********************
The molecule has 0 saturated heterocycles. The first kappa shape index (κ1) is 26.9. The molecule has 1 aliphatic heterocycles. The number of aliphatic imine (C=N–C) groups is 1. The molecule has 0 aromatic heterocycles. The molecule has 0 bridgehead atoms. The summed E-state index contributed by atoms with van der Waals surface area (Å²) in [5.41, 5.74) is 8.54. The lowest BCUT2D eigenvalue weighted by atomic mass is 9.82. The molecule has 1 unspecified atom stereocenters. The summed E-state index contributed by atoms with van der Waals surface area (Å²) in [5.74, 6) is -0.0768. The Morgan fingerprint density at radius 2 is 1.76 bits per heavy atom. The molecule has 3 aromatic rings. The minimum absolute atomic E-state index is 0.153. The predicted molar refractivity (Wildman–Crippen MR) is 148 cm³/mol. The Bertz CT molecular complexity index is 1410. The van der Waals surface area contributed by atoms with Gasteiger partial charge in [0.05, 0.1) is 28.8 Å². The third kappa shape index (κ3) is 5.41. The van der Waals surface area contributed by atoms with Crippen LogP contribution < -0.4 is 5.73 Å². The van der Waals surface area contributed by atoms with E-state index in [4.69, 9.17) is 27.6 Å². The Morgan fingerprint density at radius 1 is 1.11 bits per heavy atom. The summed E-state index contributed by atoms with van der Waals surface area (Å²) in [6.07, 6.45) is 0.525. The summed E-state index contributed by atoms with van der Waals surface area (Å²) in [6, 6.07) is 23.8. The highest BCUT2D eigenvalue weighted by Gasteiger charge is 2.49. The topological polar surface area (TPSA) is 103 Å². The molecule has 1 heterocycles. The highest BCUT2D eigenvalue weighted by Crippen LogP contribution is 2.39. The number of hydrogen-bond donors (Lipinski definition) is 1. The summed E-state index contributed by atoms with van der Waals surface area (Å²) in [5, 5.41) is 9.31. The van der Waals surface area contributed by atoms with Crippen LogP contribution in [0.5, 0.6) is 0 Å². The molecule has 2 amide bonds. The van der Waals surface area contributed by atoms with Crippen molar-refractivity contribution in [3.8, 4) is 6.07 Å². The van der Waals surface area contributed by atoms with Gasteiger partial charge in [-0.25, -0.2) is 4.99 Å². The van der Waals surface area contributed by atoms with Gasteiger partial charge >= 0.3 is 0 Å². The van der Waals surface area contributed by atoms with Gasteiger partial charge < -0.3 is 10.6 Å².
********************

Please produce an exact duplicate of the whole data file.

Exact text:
The molecule has 0 saturated heterocycles. The first kappa shape index (κ1) is 26.9. The molecule has 1 aliphatic heterocycles. The number of aliphatic imine (C=N–C) groups is 1. The molecule has 0 aromatic heterocycles. The molecule has 0 bridgehead atoms. The summed E-state index contributed by atoms with van der Waals surface area (Å²) in [5.41, 5.74) is 8.54. The lowest BCUT2D eigenvalue weighted by atomic mass is 9.82. The molecule has 1 unspecified atom stereocenters. The summed E-state index contributed by atoms with van der Waals surface area (Å²) in [5.74, 6) is -0.0768. The Morgan fingerprint density at radius 2 is 1.76 bits per heavy atom. The molecule has 3 aromatic rings. The minimum absolute atomic E-state index is 0.153. The predicted molar refractivity (Wildman–Crippen MR) is 148 cm³/mol. The Bertz CT molecular complexity index is 1410. The van der Waals surface area contributed by atoms with Gasteiger partial charge in [0.05, 0.1) is 28.8 Å². The third kappa shape index (κ3) is 5.41. The van der Waals surface area contributed by atoms with Crippen LogP contribution < -0.4 is 5.73 Å². The van der Waals surface area contributed by atoms with E-state index in [4.69, 9.17) is 27.6 Å². The Morgan fingerprint density at radius 1 is 1.11 bits per heavy atom. The summed E-state index contributed by atoms with van der Waals surface area (Å²) in [6.07, 6.45) is 0.525. The summed E-state index contributed by atoms with van der Waals surface area (Å²) in [6, 6.07) is 23.8. The highest BCUT2D eigenvalue weighted by Gasteiger charge is 2.49. The topological polar surface area (TPSA) is 103 Å². The molecule has 1 heterocycles. The highest BCUT2D eigenvalue weighted by Crippen LogP contribution is 2.39. The number of hydrogen-bond donors (Lipinski definition) is 1. The summed E-state index contributed by atoms with van der Waals surface area (Å²) in [5, 5.41) is 9.31. The van der Waals surface area contributed by atoms with Crippen LogP contribution in [0.5, 0.6) is 0 Å². The molecule has 2 amide bonds. The van der Waals surface area contributed by atoms with Crippen molar-refractivity contribution in [3.8, 4) is 6.07 Å². The van der Waals surface area contributed by atoms with Gasteiger partial charge in [-0.25, -0.2) is 4.99 Å². The van der Waals surface area contributed by atoms with Gasteiger partial charge >= 0.3 is 0 Å². The van der Waals surface area contributed by atoms with Gasteiger partial charge < -0.3 is 10.6 Å².